To confirm/establish the diagnosis, we offer fluorimetry-based Iduronate 2-sulfatase (IDS enzyme) activity testing, IDS gene sequencing and deletion/duplication gene testing. We also offer a broad selection of NGS panels which are designed for the molecular diagnostics of related conditions/phenotypes.
Thus, CENTOGENE offers the following testing strategy for IDS gene testing:
Step 1: Iduronate 2-sulfatase (enzyme) fluorimetry-based activity testing.
Step 2: IDS sequencing – covers the entire coding region, exon/intron boundaries and 200 bp of the gene promoter
Step 3: Deletion/duplication analysis/variant scanning of IDS
Step 4: If no variant is identified after analysis of the IDS gene, we offer an additional testing strategy: Whole genome sequencing from a single filter card that will cover the entire genic region (coding region, exon/intron boundaries, intronic and promoter) for all the genes included in the IDS gene-related Panels (e.g. Mucopolysaccharidosis panel). Copy Number Variants analysis derived from NGS data is also included.
Step 5: If no variant is identified after analysis of the Mucopolysaccharidosis panel, we further recommend continuing the bioinformatics analysis of the data using whole genome sequencing to cover those genes which are either implicated in an overlapping phenotype or could be involved in a similar pathway but are not strongly clinically implicated based on the current information in literature.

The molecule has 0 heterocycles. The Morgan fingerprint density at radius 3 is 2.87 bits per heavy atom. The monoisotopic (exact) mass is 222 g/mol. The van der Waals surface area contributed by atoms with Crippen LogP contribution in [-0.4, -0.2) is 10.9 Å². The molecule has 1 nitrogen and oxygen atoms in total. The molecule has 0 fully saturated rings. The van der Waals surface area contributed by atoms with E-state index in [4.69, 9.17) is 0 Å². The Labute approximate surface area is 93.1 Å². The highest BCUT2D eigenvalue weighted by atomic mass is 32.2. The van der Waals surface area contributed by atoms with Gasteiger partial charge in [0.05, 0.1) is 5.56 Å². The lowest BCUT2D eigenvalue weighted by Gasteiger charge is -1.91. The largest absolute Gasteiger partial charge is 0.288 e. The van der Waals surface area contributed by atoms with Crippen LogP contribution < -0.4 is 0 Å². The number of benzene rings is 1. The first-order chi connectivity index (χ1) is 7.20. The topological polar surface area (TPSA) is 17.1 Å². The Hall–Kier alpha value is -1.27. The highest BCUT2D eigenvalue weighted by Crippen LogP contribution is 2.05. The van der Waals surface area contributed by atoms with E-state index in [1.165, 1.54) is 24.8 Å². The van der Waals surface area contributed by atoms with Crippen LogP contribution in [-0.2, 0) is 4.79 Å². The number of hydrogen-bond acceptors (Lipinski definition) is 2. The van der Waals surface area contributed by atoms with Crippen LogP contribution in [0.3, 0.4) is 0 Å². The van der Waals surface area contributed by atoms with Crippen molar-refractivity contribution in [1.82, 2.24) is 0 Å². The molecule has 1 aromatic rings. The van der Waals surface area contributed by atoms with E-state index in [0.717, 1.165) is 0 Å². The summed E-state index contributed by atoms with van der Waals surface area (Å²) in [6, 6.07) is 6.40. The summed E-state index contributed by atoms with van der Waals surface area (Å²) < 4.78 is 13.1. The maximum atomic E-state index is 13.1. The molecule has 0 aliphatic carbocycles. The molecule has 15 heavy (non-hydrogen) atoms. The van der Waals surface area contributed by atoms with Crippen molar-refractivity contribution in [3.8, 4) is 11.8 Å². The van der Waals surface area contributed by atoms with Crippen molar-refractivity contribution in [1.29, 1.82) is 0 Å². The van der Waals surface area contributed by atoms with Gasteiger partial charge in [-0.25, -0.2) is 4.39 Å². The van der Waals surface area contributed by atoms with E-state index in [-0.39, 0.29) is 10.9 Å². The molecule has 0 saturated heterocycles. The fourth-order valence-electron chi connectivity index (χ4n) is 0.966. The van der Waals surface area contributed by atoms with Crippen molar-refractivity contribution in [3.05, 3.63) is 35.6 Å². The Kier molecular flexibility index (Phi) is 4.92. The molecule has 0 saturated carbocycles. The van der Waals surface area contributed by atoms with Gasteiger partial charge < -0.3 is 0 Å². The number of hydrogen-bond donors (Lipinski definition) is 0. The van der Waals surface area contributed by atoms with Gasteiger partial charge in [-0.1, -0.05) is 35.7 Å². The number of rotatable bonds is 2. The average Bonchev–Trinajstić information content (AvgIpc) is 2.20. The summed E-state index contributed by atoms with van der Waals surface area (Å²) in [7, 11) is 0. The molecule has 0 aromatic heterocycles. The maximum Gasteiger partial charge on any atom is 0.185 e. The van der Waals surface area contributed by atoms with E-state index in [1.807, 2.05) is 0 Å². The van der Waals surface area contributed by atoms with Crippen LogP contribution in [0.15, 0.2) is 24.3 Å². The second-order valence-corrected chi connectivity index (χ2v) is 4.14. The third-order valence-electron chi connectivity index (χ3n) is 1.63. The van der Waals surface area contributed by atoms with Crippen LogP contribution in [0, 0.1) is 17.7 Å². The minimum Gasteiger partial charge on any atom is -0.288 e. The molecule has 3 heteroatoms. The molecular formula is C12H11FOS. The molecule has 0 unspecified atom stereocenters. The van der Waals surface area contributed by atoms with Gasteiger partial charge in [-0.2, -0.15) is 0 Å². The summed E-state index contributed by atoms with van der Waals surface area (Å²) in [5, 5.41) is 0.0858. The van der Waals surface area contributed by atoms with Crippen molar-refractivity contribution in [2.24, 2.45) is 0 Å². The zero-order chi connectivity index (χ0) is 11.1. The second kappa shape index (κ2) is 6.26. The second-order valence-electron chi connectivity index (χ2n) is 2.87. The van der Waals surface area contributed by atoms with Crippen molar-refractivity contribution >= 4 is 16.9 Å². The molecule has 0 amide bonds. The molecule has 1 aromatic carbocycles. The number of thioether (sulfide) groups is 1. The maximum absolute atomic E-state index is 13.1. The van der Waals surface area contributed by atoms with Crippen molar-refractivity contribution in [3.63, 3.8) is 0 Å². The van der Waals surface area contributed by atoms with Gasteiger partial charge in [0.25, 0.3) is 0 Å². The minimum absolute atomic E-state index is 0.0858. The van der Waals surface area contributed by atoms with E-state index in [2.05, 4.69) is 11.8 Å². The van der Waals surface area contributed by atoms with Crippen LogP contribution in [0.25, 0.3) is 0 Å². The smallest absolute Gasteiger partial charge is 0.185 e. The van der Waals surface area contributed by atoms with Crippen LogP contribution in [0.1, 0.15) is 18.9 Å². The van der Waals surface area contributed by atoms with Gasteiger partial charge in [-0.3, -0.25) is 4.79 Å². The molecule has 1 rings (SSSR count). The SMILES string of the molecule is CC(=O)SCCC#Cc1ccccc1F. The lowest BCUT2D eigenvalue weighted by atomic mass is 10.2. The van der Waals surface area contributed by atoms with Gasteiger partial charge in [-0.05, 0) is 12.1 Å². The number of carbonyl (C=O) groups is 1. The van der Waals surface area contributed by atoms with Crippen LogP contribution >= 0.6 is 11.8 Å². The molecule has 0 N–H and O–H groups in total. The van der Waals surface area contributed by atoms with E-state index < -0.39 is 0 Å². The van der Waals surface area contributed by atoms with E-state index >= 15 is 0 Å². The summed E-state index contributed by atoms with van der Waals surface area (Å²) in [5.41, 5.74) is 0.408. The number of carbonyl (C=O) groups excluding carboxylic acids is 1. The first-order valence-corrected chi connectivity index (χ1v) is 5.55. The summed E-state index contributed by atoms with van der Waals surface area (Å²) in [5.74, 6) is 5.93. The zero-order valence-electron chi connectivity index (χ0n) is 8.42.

The following individuals are candidates for this IDS gene testing:
• Individuals with a family history of Mucopolysaccharidosis type II and presentation of the most common symptoms such as severe airway obstruction, skeletal deformities, cardiomyopathy, and neurologic decline.
• Individuals without a positive family history, but with symptoms resembling Mucopolysaccharidosis type II
• Individuals with a negative but suspected family history, in order to perform proper genetic counseling (prenatal analyses are recommended in families with affected individuals).
Sequencing, deletion/duplication of IDS gene and related genes should be performed in all individuals suspected of having mucopolysaccharidosis type II. In parallel, other genes reported to be related with this clinical phenotype should also be analyzed for the presence of variants, due to the overlap in many clinical features caused by those particular genes.
Confirmation of a clinical diagnosis of Mucopolysaccharidosis type II through genetic testing can allow for genetic counseling and may direct medical management. Genetic counseling can provide a patient and/or family with the natural history of MPS II disease, identify at-risk family members, provide information on reproductive risks as well as preconception/prenatal options, and allow for appropriate referral for patient support and/or resources.